Franklin Roy Bruno, MBE (born 16 November 1961) is a British former professional boxer who competed from 1982 to 1996. He had a highly publicised and eventful career, both in and out of the ring. The pinnacle of Bruno’s boxing career was winning the WBC heavyweight title from Oliver McCall at a packed Wembley Stadium in 1995, in what was his fourth world championship challenge. Bruno faced multiple top-rated heavyweights throughout his career, including two fights against Mike Tyson in 1989 and 1996, and a domestic clash against Lennox Lewis in 1993.
He was also known for his exceptional punching power, scoring 38 knockouts in 40 wins and giving him a 95% knockout-to-win ratio; his overall knockout percentage was 84.44%. Like Henry Cooper before him, Bruno has remained a popular celebrity with the British public following his retirement from boxing, including his well-documented struggles with mental health.
Bruno became a professional boxer in 1981, quickly achieving 21 consecutive wins by knockout. This streak caught the attention of international boxing magazines, such as The Ring, KO Magazine, Boxing Illustrated and Ring En Español. During this period Bruno defeated former world title contender Scott LeDoux, the fringe contender Floyd Cummings, Belgian champion Rudy Gauwe, British contenders Tony Moore and Eddie Nielson, and opponents such as Bill Sharkey, Walter Santemore and Ken Lakusta. However, in May 1984 the up-and-coming future world heavyweight champion, American James “Bonecrusher” Smith, halted that streak when he defeated Bruno by knockout in the tenth and final round of their bout, with Bruno leading clearly on all three judges’ cards.
In February 1989, Bruno challenged Mike Tyson for the undisputed world heavyweight title. In the opening moments, the fighters came together with huge punches. Bruno’s legs buckled, and he took a big step back, inadvertently stepping off the ring apron. Most agree that he would have gone down, at least to a knee in any event, and this was called a knockdown. Bruno did not complain, and instead gathered himself to continue, ultimately rocking Tyson (for the first time in Tyson’s career) with a left hook toward the end of the round. However, Tyson recovered and eventually beat Bruno when the referee stopped the contest in round five with Bruno taking heavy punishment, lying helpless on the ropes.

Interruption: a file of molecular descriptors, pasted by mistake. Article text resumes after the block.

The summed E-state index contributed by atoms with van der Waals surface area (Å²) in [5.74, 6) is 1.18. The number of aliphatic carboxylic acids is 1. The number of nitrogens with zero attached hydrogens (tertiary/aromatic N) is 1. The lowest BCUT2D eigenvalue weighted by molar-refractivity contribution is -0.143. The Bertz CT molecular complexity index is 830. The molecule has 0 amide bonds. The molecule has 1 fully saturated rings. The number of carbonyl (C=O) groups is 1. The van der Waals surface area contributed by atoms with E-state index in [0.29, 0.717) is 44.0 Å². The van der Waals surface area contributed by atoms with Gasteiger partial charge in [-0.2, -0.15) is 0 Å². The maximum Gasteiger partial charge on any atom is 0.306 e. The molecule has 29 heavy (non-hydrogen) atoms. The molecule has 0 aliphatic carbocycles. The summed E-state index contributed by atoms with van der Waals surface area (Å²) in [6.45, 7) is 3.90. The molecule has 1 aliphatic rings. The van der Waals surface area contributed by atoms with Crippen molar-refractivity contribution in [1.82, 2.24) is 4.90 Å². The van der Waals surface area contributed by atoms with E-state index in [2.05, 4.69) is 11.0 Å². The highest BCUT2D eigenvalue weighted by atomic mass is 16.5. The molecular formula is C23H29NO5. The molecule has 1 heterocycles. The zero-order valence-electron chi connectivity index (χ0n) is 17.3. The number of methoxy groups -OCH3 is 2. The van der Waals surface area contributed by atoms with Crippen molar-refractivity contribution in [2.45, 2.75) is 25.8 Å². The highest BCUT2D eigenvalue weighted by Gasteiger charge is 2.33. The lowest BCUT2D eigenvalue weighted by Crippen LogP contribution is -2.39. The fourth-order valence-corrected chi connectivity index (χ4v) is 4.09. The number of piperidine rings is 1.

Bruno kept winning fights, helping him to retain his spot as one of the world’s leading heavyweights. He defeated contender Carl Williams, and then journeymen such as Jose Ribalta, Pierre Coetzer, and Dutchman Jan Emmen.
In 1993 he had a third world title chance against young Lennox Lewis, who was making the second defence of the belt (his first of three championship reigns). The Lennox Lewis vs. Frank Bruno fight was the first time that two British boxers had fought for the world heavyweight title. Lewis beat Bruno on a stoppage in round seven, Bruno again failing to take his title chance after leading the contest on points up until what proved the final round.
On 2 September 1995, Bruno finally became world champion by outpointing WBC Champion Oliver McCall over twelve rounds. Bruno did not last long as champion – the contract he signed to get McCall meant he had to face Mike Tyson in his first defence. Tyson beat Bruno on a stoppage in round three, Bruno performing unusually poorly in what turned out to be his last bout as a professional, due to a severe eye injury caused by Tyson. Bruno was advised not to fight again to avoid running the risk of causing any more damage to it, which could result in permanent blindness. Bruno retired soon after the fight.
Bruno’s publicist throughout most of his career was sports historian Norman Giller, who wrote three books with Bruno: Know What I Mean, Eye of the Tiger and From Zero to Hero. His manager for all but his last five fights was Terry Lawless, who signed him as a professional shortly after he had become ABA heavyweight champion at the age of eighteen.